Each year thousands of people die because of a lack of organs for transplantation. Current efforts to increase the supply of organs are woefully inadequate. The altruistic method (becoming a donor out of the goodness of ones heart) simply doesn’t work well enough. Fewer than fifty percent of Americans are organ donors. It does not look like the altruistic approach is going to change any time soon so we must explore every possibility.
One way of increasing the supply of organs for transplant is to reduce the demand and that can be done in part by changing lifestyles. Some of the causes of organ failure are preventable. This blog will focus on two contributors to the rising need for organs; obesity and diabetes. Both could be far better controlled than they are currently simply by eating properly and exercising regularly.
Let’s talk obesity, the second leading cause of unnecessary death in America. According to theAmerican Obesity Association (AOA). http://obesity1.tempdomainname.com/subs/fastfacts/obesity_what2.shtml Approximately 127 million adults in the U.S. are overweight, 60 million obese, and 9 million severely obese Obesity is a disease that affects nearly one-third of the adult American population (approximately 60 million). The number of overweight and obese Americans has continued to increase since 1960, a trend that is not slowing down. Today, 64.5 percent of adult Americans (about 127 million) are categorized as being overweight or obese. Each year, obesity causes at least 300,000 excess deaths in the U.S., and healthcare costs of American adults with obesity amount to approximately $100 billion.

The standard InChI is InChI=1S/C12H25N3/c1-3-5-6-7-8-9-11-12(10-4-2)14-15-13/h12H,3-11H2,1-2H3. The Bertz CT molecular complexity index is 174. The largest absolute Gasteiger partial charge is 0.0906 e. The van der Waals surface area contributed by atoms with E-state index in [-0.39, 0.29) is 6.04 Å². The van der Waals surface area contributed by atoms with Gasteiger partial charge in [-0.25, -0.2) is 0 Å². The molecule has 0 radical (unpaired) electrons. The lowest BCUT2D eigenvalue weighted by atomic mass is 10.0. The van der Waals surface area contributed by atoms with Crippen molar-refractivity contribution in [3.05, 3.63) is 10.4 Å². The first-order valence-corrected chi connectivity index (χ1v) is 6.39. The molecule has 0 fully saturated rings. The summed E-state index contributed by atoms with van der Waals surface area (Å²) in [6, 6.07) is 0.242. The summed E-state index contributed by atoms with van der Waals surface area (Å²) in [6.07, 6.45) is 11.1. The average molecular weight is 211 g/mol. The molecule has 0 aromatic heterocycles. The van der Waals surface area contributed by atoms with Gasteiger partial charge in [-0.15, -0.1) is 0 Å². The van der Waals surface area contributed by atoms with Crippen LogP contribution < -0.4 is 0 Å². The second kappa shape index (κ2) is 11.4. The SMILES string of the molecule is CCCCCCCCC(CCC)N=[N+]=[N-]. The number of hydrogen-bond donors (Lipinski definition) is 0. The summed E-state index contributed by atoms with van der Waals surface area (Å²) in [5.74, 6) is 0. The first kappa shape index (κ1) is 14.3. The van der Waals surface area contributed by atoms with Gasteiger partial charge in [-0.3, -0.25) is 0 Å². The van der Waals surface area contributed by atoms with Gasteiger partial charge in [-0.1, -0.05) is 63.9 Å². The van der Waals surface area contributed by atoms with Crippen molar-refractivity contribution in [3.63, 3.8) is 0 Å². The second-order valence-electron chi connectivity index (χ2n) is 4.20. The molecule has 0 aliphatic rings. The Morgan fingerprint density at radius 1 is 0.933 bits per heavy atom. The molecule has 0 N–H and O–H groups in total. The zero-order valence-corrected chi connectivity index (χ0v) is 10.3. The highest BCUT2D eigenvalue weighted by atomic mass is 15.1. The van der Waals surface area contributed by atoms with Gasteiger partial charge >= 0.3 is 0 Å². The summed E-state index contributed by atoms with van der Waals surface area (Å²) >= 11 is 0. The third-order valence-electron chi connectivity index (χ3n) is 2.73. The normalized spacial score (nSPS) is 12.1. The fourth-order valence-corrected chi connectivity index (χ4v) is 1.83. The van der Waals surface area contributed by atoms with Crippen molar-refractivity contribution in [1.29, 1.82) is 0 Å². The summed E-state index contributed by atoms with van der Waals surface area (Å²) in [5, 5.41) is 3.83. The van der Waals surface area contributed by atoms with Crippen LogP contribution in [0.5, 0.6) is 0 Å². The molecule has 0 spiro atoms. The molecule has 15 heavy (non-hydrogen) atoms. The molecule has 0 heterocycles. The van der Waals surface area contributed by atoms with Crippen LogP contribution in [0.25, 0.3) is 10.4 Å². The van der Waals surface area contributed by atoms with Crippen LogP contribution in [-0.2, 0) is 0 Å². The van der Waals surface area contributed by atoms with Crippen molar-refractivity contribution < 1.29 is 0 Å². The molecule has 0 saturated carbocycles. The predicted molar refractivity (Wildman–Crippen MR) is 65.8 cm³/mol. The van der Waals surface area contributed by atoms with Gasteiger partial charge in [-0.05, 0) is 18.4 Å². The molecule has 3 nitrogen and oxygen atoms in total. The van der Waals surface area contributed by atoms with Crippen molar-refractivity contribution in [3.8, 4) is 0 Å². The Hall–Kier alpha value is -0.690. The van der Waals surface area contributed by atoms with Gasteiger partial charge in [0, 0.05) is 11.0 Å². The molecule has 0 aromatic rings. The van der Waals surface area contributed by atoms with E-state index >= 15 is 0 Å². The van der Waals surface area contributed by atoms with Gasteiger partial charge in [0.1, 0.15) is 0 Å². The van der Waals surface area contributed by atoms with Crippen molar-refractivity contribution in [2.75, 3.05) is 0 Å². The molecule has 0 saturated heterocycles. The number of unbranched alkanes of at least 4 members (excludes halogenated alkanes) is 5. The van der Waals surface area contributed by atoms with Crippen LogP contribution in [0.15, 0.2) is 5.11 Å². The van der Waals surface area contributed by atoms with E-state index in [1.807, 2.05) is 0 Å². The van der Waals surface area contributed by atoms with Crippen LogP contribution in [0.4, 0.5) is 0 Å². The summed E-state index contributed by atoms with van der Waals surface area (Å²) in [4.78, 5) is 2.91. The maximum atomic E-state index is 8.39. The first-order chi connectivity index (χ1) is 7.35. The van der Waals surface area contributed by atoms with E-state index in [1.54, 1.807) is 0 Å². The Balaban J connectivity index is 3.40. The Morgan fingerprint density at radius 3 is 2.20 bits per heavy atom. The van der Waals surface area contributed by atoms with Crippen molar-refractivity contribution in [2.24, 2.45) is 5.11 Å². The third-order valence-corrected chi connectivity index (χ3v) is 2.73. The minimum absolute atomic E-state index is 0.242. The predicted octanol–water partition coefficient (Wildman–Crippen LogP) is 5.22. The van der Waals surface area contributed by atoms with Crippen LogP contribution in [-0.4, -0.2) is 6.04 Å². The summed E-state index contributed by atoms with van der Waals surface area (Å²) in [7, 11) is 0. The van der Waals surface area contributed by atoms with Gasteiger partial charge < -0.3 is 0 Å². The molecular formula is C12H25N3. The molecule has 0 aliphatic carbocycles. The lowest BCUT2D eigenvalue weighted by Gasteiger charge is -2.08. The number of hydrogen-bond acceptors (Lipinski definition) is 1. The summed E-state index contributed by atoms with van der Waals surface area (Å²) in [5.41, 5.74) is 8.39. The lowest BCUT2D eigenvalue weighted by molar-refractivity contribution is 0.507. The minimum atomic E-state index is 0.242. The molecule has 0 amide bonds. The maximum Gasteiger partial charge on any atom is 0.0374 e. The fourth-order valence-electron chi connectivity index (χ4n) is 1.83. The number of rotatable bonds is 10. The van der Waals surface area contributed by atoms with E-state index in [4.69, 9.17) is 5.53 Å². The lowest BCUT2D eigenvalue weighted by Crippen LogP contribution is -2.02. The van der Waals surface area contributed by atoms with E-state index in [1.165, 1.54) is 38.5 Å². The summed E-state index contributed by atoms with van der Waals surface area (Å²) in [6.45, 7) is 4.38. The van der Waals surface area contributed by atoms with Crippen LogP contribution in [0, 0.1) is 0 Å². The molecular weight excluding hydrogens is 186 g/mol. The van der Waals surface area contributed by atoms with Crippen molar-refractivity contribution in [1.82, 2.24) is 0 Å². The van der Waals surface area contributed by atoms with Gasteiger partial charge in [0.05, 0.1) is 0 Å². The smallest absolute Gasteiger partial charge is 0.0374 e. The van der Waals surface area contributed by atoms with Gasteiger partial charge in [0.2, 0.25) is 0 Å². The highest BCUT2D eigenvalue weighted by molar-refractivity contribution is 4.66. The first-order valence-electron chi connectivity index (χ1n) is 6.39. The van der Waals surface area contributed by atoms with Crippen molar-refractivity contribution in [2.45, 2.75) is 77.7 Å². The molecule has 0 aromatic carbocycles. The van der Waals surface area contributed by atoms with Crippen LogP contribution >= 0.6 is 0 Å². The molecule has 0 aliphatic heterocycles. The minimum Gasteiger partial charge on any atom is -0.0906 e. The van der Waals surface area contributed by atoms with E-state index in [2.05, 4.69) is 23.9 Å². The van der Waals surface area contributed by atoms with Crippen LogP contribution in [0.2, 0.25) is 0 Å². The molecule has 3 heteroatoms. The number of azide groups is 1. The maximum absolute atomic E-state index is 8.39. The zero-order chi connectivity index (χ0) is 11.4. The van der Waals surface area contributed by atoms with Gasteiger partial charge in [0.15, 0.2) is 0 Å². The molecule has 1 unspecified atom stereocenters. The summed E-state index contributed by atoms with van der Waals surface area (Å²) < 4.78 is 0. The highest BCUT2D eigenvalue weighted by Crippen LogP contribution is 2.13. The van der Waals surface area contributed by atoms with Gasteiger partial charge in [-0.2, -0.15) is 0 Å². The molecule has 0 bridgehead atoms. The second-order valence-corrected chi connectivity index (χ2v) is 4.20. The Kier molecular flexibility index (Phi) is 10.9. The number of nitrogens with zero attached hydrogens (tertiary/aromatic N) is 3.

Net Wellness(http://www.netwellness.org/healthtopics/diabetes/faq3.cfm ) defines diabetes as the inability of glucose to enter the cells. The result is that the bloodstream has a high amount of glucose and cells are not able to produce energy for the body. When diabetes is not carefully managed by keeping the amount of sugar in the blood at the right level, the resulting high glucose amounts wreak havoc on nearly every organ system in the body. The report goes on to say that as many as 65% of people diagnosed with diabetes will eventually die of a heart attack or a stroke and nearly 1 in 3 diabetics will experience kidney failure. For more information on diabetes visit the National Diabetes Education Program Website at: http://www.diabetes.niddk.nih.gov/dm/pubs/type1and2/what.htm
While I will continue to work to develop other methods of increasing the supply of transplantable organs, all of us should take every measure to prevent diseases that can affect our organs. As in most cases prevention is the best cure for organ failure.